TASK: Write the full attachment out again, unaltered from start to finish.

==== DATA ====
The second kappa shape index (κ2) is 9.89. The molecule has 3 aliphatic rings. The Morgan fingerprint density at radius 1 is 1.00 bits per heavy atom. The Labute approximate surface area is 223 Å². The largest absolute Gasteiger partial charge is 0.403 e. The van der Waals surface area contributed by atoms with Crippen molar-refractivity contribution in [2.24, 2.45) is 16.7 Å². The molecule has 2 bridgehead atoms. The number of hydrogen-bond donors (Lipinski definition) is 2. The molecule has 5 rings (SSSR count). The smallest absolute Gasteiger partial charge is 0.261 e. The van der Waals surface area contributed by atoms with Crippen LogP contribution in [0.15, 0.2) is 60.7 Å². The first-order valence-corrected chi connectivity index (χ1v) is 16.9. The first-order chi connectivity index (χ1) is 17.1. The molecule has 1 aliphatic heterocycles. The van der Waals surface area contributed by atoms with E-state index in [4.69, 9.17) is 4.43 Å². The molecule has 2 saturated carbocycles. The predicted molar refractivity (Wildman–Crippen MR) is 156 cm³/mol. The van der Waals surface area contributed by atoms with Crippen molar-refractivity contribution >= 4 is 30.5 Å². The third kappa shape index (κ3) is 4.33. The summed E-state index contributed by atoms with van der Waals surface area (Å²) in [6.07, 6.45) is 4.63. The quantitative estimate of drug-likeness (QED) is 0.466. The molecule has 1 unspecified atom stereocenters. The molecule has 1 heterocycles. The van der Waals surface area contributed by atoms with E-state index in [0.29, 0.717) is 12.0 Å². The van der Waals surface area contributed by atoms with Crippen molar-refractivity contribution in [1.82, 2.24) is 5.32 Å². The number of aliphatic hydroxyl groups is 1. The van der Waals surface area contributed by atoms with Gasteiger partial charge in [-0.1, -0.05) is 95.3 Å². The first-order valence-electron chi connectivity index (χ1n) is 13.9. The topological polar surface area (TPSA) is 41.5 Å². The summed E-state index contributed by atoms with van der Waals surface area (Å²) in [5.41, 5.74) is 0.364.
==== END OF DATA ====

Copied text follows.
The second kappa shape index (κ2) is 9.89. The molecule has 3 aliphatic rings. The Morgan fingerprint density at radius 1 is 1.00 bits per heavy atom. The Labute approximate surface area is 223 Å². The largest absolute Gasteiger partial charge is 0.403 e. The van der Waals surface area contributed by atoms with Crippen molar-refractivity contribution in [2.24, 2.45) is 16.7 Å². The molecule has 2 bridgehead atoms. The number of hydrogen-bond donors (Lipinski definition) is 2. The molecule has 5 rings (SSSR count). The smallest absolute Gasteiger partial charge is 0.261 e. The van der Waals surface area contributed by atoms with Crippen LogP contribution in [0.15, 0.2) is 60.7 Å². The first-order valence-corrected chi connectivity index (χ1v) is 16.9. The first-order chi connectivity index (χ1) is 17.1. The molecule has 1 aliphatic heterocycles. The van der Waals surface area contributed by atoms with E-state index in [4.69, 9.17) is 4.43 Å². The molecule has 2 saturated carbocycles. The predicted molar refractivity (Wildman–Crippen MR) is 156 cm³/mol. The van der Waals surface area contributed by atoms with Crippen molar-refractivity contribution >= 4 is 30.5 Å². The third kappa shape index (κ3) is 4.33. The summed E-state index contributed by atoms with van der Waals surface area (Å²) in [6.07, 6.45) is 4.63. The quantitative estimate of drug-likeness (QED) is 0.466. The molecule has 1 unspecified atom stereocenters. The molecule has 1 heterocycles. The van der Waals surface area contributed by atoms with E-state index in [0.29, 0.717) is 12.0 Å². The van der Waals surface area contributed by atoms with Crippen molar-refractivity contribution in [1.82, 2.24) is 5.32 Å². The number of aliphatic hydroxyl groups is 1. The van der Waals surface area contributed by atoms with Gasteiger partial charge in [-0.1, -0.05) is 95.3 Å². The first-order valence-electron chi connectivity index (χ1n) is 13.9. The topological polar surface area (TPSA) is 41.5 Å². The summed E-state index contributed by atoms with van der Waals surface area (Å²) in [5.41, 5.74) is 0.364.